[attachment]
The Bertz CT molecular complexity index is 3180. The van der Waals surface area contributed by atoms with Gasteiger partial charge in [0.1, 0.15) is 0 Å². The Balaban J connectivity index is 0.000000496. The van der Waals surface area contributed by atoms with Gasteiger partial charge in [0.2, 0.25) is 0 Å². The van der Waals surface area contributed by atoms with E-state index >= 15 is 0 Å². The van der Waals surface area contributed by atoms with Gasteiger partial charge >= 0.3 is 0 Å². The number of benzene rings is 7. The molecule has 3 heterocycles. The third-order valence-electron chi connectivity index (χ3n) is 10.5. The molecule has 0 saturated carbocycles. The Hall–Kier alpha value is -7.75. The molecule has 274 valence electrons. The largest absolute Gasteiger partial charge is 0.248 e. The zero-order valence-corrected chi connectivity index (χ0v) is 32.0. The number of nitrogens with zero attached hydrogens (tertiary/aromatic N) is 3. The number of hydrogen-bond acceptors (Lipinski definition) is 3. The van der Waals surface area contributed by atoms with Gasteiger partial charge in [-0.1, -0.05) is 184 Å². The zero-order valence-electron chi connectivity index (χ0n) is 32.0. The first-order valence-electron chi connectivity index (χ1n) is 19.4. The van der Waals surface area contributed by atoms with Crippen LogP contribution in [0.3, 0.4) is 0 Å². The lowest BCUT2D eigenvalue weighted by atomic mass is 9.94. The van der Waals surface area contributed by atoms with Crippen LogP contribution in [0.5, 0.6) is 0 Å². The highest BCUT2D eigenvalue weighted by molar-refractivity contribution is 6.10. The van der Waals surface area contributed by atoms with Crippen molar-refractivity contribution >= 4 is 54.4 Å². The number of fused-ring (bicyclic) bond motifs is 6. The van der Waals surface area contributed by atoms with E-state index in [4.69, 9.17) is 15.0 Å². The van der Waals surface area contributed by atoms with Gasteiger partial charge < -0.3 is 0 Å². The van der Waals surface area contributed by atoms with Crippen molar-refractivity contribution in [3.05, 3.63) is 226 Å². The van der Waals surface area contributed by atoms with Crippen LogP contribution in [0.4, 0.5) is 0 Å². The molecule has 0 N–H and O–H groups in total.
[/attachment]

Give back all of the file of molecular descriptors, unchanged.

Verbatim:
The Bertz CT molecular complexity index is 3180. The van der Waals surface area contributed by atoms with Gasteiger partial charge in [0.1, 0.15) is 0 Å². The Balaban J connectivity index is 0.000000496. The van der Waals surface area contributed by atoms with Gasteiger partial charge in [0.2, 0.25) is 0 Å². The van der Waals surface area contributed by atoms with E-state index >= 15 is 0 Å². The van der Waals surface area contributed by atoms with Gasteiger partial charge >= 0.3 is 0 Å². The number of benzene rings is 7. The molecule has 3 heterocycles. The third-order valence-electron chi connectivity index (χ3n) is 10.5. The molecule has 0 saturated carbocycles. The Hall–Kier alpha value is -7.75. The molecule has 274 valence electrons. The largest absolute Gasteiger partial charge is 0.248 e. The zero-order valence-corrected chi connectivity index (χ0v) is 32.0. The number of nitrogens with zero attached hydrogens (tertiary/aromatic N) is 3. The number of hydrogen-bond acceptors (Lipinski definition) is 3. The van der Waals surface area contributed by atoms with Gasteiger partial charge in [-0.1, -0.05) is 184 Å². The zero-order valence-electron chi connectivity index (χ0n) is 32.0. The first-order valence-electron chi connectivity index (χ1n) is 19.4. The van der Waals surface area contributed by atoms with Crippen LogP contribution in [0.3, 0.4) is 0 Å². The lowest BCUT2D eigenvalue weighted by atomic mass is 9.94. The van der Waals surface area contributed by atoms with Crippen LogP contribution in [0.5, 0.6) is 0 Å². The highest BCUT2D eigenvalue weighted by molar-refractivity contribution is 6.10. The van der Waals surface area contributed by atoms with Crippen molar-refractivity contribution >= 4 is 54.4 Å². The number of fused-ring (bicyclic) bond motifs is 6. The van der Waals surface area contributed by atoms with E-state index in [4.69, 9.17) is 15.0 Å². The van der Waals surface area contributed by atoms with Gasteiger partial charge < -0.3 is 0 Å². The van der Waals surface area contributed by atoms with Crippen molar-refractivity contribution in [3.05, 3.63) is 226 Å². The van der Waals surface area contributed by atoms with Crippen LogP contribution in [0.4, 0.5) is 0 Å². The molecule has 0 N–H and O–H groups in total.